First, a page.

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April 18, 2017

Top five takeaways from the March-April 2017 issue of the Journal of The Missouri Bar Journal

March April 2017 TopFiveTakeaways_

by Gary Toohey, editor and director of communication

Every lawyer experiences it sooner or later – that moment when the mental strain builds to the point that they “hit the wall” and ponder giving up the practice of law.

It happened to Missouri Bar President Dana Tippin Cutler, who at one point seriously considered pursuing another career path. But before that alternate career became reality, she found a path to recovery and rebirth that allowed her to rekindle her passion for practicing.

When that inevitable moment arrives, what do you do? In her “President’s Page,” Cutler shares the four steps she took to give the law – and herself – another chance.


The pervasiveness of social media in today’s world simply cannot be understated. For lawyers, clients’ use of social media is becoming an ever-larger part of electronic discovery. 

Advising clients regarding preservation and use of social media has become a necessary component of competent representation, while obtaining discovery of social media can be critical to claims and defenses.

In this issue’s cover story, author Laurel E. Stevenson offers practice tips and case law developments designed to help lawyers better understand the increasingly important role of social media in electronic discovery requests.


When the Missouri General Assembly adopted the state’s new Uniform Powers of Appointment Act last year, it gave practitioners a much-needed estate planning tool that offers statutory guidance in connection with powers of appointment where little law previously existed in the state.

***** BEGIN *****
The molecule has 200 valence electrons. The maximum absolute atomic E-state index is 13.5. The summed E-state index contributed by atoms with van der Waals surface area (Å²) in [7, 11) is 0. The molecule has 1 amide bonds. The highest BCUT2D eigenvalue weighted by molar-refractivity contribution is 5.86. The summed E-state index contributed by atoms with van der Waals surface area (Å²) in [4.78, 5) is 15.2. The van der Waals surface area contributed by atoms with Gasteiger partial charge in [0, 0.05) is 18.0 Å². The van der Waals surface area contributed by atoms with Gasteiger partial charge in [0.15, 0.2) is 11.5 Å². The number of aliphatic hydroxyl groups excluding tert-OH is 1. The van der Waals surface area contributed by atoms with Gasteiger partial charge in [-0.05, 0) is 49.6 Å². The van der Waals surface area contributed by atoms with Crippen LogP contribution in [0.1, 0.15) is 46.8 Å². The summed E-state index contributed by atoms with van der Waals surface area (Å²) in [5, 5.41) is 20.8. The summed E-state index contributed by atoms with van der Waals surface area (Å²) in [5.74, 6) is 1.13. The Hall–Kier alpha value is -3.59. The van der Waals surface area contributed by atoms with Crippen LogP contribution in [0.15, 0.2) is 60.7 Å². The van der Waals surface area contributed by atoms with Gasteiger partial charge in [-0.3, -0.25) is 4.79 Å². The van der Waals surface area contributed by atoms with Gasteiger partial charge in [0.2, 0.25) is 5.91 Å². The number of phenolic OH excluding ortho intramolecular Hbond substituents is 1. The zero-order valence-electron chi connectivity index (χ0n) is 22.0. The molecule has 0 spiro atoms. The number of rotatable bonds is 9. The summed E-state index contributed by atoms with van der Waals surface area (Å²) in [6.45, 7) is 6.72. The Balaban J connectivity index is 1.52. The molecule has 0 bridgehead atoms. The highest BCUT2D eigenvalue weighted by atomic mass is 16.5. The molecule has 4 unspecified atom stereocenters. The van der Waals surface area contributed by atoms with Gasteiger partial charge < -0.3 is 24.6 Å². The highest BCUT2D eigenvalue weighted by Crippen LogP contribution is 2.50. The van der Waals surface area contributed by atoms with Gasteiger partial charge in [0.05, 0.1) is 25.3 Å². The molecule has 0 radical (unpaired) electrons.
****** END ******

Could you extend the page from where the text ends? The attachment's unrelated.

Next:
In part one of a two-part article, authors Susan B. Teson and Norman S. Newmark offer a detailed analysis that includes a section-by-section comparison of the Missouri act with the Uniform Powers of Appointment Act.


Judicial leadership in contemporary society often calls for the courage to ask tough questions, face difficult realities and work toward solutions that may not be readily accepted – but which remain the right thing to do.   

In remarks prepared for the Trial Court Leadership Academy and Conference of the National Association for Presiding Judges and Court Executive Officers and the National Center for State Courts, Judge Karl A.W. DeMarce of Missouri’s 1st Judicial Circuit discusses lessons learned from the Missouri Judiciary’s response to problems found within some of the state’s municipal courts in the wake of the unrest in Ferguson.


Some of the most enduring questions facing Missouri practitioners involve client trust accounts: how to create them, how to manage funds placed in them, and how to best ensure that a practitioner’s actions in regard to those trust accounts don’t violate ethical obligations.

In this issue, Legal Ethics Counsel Melinda Bentley  takes on these matters, posing answers to many of the most commonly asked questions regarding the management of client trust accounts.